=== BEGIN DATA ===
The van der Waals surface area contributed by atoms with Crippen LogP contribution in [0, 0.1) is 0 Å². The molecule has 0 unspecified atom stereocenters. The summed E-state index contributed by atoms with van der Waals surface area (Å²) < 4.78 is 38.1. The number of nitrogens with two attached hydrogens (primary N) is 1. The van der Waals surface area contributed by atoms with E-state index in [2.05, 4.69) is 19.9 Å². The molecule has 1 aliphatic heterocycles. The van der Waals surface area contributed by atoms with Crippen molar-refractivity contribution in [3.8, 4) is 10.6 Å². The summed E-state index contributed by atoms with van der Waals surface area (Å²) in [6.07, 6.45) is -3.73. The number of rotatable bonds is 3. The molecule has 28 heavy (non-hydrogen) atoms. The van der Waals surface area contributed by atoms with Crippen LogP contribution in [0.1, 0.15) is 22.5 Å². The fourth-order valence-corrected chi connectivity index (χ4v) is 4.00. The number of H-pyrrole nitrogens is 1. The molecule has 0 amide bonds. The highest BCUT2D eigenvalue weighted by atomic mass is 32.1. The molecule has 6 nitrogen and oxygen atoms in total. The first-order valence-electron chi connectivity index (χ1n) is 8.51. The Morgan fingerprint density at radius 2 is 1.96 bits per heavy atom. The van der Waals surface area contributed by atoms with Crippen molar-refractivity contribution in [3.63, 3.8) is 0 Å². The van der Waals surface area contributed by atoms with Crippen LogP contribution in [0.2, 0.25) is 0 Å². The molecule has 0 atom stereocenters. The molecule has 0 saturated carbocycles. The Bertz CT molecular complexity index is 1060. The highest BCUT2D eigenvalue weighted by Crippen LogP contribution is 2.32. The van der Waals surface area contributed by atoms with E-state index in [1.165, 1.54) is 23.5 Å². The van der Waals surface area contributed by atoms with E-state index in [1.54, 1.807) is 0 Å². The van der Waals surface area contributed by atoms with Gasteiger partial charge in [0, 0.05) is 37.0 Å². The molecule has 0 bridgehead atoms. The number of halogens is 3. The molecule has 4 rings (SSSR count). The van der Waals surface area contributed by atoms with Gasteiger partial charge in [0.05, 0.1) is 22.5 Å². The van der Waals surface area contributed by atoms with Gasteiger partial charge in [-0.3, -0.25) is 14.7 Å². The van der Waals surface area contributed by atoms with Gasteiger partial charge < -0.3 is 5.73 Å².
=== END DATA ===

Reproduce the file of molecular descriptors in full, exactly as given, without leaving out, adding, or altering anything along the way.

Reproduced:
The van der Waals surface area contributed by atoms with Crippen LogP contribution in [0, 0.1) is 0 Å². The molecule has 0 unspecified atom stereocenters. The summed E-state index contributed by atoms with van der Waals surface area (Å²) < 4.78 is 38.1. The number of nitrogens with two attached hydrogens (primary N) is 1. The van der Waals surface area contributed by atoms with E-state index in [2.05, 4.69) is 19.9 Å². The molecule has 1 aliphatic heterocycles. The van der Waals surface area contributed by atoms with Crippen molar-refractivity contribution in [3.8, 4) is 10.6 Å². The summed E-state index contributed by atoms with van der Waals surface area (Å²) in [6.07, 6.45) is -3.73. The number of rotatable bonds is 3. The molecule has 28 heavy (non-hydrogen) atoms. The van der Waals surface area contributed by atoms with Crippen LogP contribution in [0.1, 0.15) is 22.5 Å². The fourth-order valence-corrected chi connectivity index (χ4v) is 4.00. The number of H-pyrrole nitrogens is 1. The molecule has 0 amide bonds. The highest BCUT2D eigenvalue weighted by atomic mass is 32.1. The molecule has 6 nitrogen and oxygen atoms in total. The first-order valence-electron chi connectivity index (χ1n) is 8.51. The Morgan fingerprint density at radius 2 is 1.96 bits per heavy atom. The van der Waals surface area contributed by atoms with Crippen molar-refractivity contribution in [3.63, 3.8) is 0 Å². The van der Waals surface area contributed by atoms with Crippen LogP contribution in [0.2, 0.25) is 0 Å². The molecule has 0 atom stereocenters. The molecule has 0 saturated carbocycles. The Bertz CT molecular complexity index is 1060. The highest BCUT2D eigenvalue weighted by Crippen LogP contribution is 2.32. The van der Waals surface area contributed by atoms with E-state index in [1.165, 1.54) is 23.5 Å². The van der Waals surface area contributed by atoms with E-state index in [1.54, 1.807) is 0 Å². The van der Waals surface area contributed by atoms with Gasteiger partial charge in [0, 0.05) is 37.0 Å². The molecule has 0 bridgehead atoms. The number of halogens is 3. The molecule has 4 rings (SSSR count). The van der Waals surface area contributed by atoms with Gasteiger partial charge in [0.05, 0.1) is 22.5 Å². The van der Waals surface area contributed by atoms with Gasteiger partial charge in [-0.3, -0.25) is 14.7 Å². The van der Waals surface area contributed by atoms with Gasteiger partial charge < -0.3 is 5.73 Å².